Feiglin: Despite the Tricks, I Achieved My Goal

Moshe Feiglin tells Mark Kaplan why those who tried to hold him back are failing: I received most of my votes outside Judea and Samaria.

Elad Benari,

Moshe Feiglin
Moshe Feiglin
Israel news photo: Yoni Kempinski

Moshe Feiglin, head of the Manhigut Yehudit (Jewish leadership) faction in the Likud party, spoke to Mark Kaplan who authors the Israelity! Video Blog, a regular feature on Arutz Sheva’s website.

The interview with Feiglin took place less than a week after he ran against Prime Minister Binyamin Netanyahu for the leadership of the Likud. Feiglin won 25 percent of the votes. His supporters claimed that supporters  of Netanyahu were found to be  tampering with the election process in various ways.

Feiglin told Kaplan that even though he did not win the leadership, since his goal was to become a significant force in the Likud att his point, he feels like a winner because the results show that one out of every four Likud members believes in his ideology.

“Thank G-d there is one voice in Israel’s leading party that opposes the so-called Palestinian state and opposes what’s happening in Judea and Samaria – the destruction of outposts and so on,” he said.

“The fact that even though many votes were stolen from us, yet a quarter of the members of the Likud voted for me is a tremendous achievement,” Feiglin added.

He also noted that many of the votes he received were not “from home”, that is from rightwing Judea and Samaria, but rather from other areas in Israel.

“A quarter, maybe 20 percent of my voters came from the 'settlements',” Feiglin said. “All the others came from Bat Yam, Holon, Tel Aviv, Jerusalem, Hadera – all over the country – and there is no more Manhingut Yehudit faction in the Likud. We have become a major part of the Likud, the second force in the Likud today.”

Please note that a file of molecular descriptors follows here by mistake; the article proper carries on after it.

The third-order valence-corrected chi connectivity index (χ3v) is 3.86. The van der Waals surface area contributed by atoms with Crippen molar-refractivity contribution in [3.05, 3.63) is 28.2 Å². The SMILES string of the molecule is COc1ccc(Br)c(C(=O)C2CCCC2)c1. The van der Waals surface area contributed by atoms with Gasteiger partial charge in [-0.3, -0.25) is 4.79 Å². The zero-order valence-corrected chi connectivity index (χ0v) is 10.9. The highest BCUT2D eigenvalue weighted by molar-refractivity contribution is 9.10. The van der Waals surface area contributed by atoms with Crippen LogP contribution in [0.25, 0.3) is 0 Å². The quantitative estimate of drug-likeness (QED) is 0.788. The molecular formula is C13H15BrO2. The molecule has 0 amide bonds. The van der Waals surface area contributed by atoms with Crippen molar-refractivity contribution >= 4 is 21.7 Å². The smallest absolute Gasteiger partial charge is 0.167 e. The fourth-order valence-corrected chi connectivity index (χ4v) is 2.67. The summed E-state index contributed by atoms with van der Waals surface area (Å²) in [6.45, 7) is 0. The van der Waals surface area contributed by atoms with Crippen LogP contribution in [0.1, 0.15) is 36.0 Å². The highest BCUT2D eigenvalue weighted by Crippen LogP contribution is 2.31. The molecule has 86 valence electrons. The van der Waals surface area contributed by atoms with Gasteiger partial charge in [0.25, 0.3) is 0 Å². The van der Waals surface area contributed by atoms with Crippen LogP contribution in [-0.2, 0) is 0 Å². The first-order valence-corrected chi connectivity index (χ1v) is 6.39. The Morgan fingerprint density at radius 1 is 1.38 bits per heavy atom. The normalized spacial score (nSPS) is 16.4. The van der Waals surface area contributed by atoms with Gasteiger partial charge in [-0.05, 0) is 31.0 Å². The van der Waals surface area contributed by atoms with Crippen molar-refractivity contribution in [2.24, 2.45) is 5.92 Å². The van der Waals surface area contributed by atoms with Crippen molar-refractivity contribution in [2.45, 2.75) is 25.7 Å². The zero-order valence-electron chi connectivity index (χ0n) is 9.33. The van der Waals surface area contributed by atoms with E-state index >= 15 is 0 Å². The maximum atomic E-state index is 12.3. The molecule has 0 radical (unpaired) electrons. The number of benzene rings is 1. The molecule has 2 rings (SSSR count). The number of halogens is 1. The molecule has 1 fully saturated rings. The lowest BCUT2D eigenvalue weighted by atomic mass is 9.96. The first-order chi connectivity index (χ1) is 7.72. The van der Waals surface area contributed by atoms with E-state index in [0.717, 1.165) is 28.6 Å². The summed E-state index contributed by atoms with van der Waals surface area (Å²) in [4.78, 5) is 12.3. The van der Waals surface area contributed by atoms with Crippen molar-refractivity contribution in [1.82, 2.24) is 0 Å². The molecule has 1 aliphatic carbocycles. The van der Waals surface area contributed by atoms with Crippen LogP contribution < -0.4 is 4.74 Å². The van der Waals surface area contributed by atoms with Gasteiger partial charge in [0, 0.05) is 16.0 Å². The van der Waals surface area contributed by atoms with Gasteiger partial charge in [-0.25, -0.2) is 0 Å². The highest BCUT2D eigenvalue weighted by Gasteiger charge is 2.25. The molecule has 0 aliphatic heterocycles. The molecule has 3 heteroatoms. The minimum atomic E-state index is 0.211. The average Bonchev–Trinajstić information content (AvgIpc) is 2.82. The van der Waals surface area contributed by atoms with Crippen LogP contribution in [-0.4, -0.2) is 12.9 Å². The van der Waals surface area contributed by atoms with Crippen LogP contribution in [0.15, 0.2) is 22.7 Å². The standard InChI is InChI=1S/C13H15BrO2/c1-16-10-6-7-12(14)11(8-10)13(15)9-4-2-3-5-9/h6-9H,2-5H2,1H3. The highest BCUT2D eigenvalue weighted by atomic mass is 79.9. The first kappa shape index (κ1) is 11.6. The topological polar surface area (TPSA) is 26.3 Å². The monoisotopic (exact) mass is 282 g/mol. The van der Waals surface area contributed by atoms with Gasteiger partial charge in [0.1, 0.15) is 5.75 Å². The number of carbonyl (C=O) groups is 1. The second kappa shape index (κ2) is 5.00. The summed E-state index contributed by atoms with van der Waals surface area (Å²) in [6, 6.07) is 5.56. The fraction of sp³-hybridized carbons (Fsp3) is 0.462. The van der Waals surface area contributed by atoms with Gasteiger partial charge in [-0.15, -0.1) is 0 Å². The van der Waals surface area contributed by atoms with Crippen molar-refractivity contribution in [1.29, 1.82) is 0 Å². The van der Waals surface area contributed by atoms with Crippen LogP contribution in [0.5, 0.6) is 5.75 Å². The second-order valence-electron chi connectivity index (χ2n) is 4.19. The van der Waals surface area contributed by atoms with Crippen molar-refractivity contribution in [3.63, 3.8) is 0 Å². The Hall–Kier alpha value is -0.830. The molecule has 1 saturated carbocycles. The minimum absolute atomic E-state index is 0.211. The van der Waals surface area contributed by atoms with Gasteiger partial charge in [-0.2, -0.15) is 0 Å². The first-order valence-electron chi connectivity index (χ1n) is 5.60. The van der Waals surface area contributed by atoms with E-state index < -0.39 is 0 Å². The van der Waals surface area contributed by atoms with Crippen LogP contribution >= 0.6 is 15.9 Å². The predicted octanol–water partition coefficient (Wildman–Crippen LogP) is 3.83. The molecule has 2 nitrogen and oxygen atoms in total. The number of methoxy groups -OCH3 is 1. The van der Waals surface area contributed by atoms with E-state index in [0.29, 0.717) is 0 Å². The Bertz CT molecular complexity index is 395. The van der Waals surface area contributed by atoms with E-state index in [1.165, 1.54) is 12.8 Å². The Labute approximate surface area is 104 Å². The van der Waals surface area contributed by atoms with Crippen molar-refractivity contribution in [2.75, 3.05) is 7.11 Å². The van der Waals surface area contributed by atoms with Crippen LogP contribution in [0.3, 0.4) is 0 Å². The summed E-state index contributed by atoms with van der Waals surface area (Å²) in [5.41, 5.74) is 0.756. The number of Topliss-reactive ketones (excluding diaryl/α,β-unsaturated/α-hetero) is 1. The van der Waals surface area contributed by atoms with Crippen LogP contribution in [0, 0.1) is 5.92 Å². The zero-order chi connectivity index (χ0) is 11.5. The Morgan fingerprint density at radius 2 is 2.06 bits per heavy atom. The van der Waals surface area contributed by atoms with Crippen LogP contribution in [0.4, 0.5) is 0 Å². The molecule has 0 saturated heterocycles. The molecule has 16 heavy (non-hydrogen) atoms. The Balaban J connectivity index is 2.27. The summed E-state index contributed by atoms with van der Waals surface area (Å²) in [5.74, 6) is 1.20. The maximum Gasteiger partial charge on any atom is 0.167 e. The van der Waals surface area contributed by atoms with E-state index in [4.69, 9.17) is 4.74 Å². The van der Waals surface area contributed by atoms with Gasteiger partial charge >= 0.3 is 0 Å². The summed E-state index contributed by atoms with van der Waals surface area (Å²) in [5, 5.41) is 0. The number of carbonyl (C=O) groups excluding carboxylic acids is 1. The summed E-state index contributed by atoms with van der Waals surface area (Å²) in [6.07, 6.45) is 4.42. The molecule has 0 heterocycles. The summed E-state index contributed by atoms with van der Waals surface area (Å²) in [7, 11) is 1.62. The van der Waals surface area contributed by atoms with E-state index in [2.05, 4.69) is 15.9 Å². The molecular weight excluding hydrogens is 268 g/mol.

He pointed out some of the tricks that were played by the other side in order to get more votes but said, “We’re not crying about the past. Of course we’re going to investigate and we’re going to bring to court those whom we’ll be able to put our hands on. We’re not going to give up, not because we want a few more percentage points. We’re going to fight now in order to make sure that this doesn’t happen again next time.”

In recent weeks, there were calls among Likud members residing in Judea and Samaria not to vote for Feiglin. These included the head of the Likud’s national headquarters, David Zviel, who wrote a letter entitled “Moshe Feiglin, why we in the national headquarters called not to vote for you.”

In the letter Zviel wrote, “We must believe in you and certainly not be afraid of you. This kind of trust is bought with hard and gradual work: working with the members throughout the country, joining mayors and chairmen of branches, being elected to the Knesset. You do not jump in every four years and claim the crown.” There have been voices saying that Feiglin must serve in the Knesset to be a viable contender for national leadership, but he was prevented from election to the Knesset by moving him down to an unrealistic place on the party list using a technicality, although he was in a sure slot.

Feiglin criticized these comments and said, “Representatives of the founders of the Likud answered those in Judea and Samaria who opposed voting for me in the strongest terms, saying: The settlement enterprise might be lost because of you.”

“I scored my achievement,” he added, “but the achievement that could have saved the settlement enterprise was not made because of this internal war. These are not things that I’m saying, these are things that the founders of the Likud are saying.”

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